Being a successful landlord requires a variety of skills, one of which is knowing when and how to evict a tenant. In conclusion, knowing when and why to evict a renter will help you to be a responsible and legal landlord as well as protecting tenant rights and maintaining a peaceful landlord-tenant relationship.
Understanding Just Cause
All property owners should be aware that eviction is a legal procedure that necessitates a court order in order to kick a renter from your property. You can abide by local, state, and federal laws that control landlord-tenant interactions by being aware of the legitimate reasons for eviction. Without sufficient legal justification, evicting a renter may result in penalties like fines or legal action.
To evict a tenant, you must have what is known as “just cause.” Just cause eviction statutes require that you have a legal justification to evict the tenant, such as nonpayment of rent, property damage, or violation of the lease terms. You cannot evict a tenant unless you have just cause.
Reasons You Can Evict
Nonpayment of rent is one of the most prevalent reasons landlords evict tenants. If your renter fails to pay their rent on time, you can issue them formal notice that they have a set number of days to pay or vacate the property, as required by state law. If the tenant fails to comply, you may file for eviction. Just make sure you respect the conditions of your lease as well as any state and municipal laws that may apply.
Theft of property is another frequent justification for eviction. You can give your tenant a formal notice forcing them to repair the damage or vacate the property if they have seriously damaged the property beyond normal wear and tear. In the event that the tenant disobeys, you may file for eviction.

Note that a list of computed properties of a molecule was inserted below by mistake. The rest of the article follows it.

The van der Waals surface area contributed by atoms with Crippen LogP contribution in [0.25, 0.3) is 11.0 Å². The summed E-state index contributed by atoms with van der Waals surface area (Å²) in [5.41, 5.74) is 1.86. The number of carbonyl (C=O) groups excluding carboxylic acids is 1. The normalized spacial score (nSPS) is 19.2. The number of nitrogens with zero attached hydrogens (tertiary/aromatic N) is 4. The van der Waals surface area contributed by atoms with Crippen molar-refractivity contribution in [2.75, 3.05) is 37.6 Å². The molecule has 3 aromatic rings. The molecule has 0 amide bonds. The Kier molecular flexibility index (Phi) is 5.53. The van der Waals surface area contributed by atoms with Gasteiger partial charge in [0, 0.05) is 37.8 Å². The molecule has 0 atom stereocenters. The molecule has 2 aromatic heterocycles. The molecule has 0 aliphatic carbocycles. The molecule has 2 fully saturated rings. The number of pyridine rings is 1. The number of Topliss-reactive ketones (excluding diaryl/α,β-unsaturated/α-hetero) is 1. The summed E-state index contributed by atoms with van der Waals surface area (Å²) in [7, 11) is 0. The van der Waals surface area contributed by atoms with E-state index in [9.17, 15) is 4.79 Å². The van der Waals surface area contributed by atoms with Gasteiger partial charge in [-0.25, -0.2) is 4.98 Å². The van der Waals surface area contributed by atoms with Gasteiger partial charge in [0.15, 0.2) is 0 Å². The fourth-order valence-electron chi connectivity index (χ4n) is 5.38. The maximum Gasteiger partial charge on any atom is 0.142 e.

Other lease violations are another justification for evicting a renter. You can give your tenant official notice to remove the pet or vacate the property if your lease forbids pets and they have one. If the tenant disobeys, you may file for eviction. All other Lease terms shall be of like effect.
Reasons You Cannot Evict
There are a few other reasons why you can’t evict a tenant, even if they have engaged in behavior that would seem to be grounds for it. For instance, you cannot evict a renter because they demanded that you fix the property or expressed dissatisfaction with the conditions of the rental unit. Additionally, you are not permitted to evict a renter on the grounds of their race, color, religion, national origin, gender, upbringing, or disability. It is illegal to utilize these protected classes as grounds for eviction, and doing so could lead to legal action for discrimination.
Carrying Out an Eviction
There are a few steps you must take if you find yourself in the unfortunate situation of having to evict a tenant. You must first provide the renter a written notice outlining the reasons behind the eviction and the deadline by which they must leave the rental property. The next step is to serve the renter with a court-filed eviction petition. You might be able to obtain a default judgment in your favor if the tenant misses their court date. Finally, if the tenant still won’t leave the property, you could have the local law enforcement take them out.
Even though evicting a tenant is never simple, it is occasionally essential. Understanding the reasons why you can (and cannot) evict a renter as well as the steps involved in the eviction procedure will help you minimize legal risks and encourage an amicable and equitable living situation for everyone involved.
You might wish to seek help from a property management specialist if you are in danger of being evicted. Speak with a local rental property expert right away by getting in touch with your neighborhood Real Property Management office!
We are pledged to the letter and spirit of U.S. policy for the achievement of equal housing opportunity throughout the Nation. See Equal Housing Opportunity Statement for more information.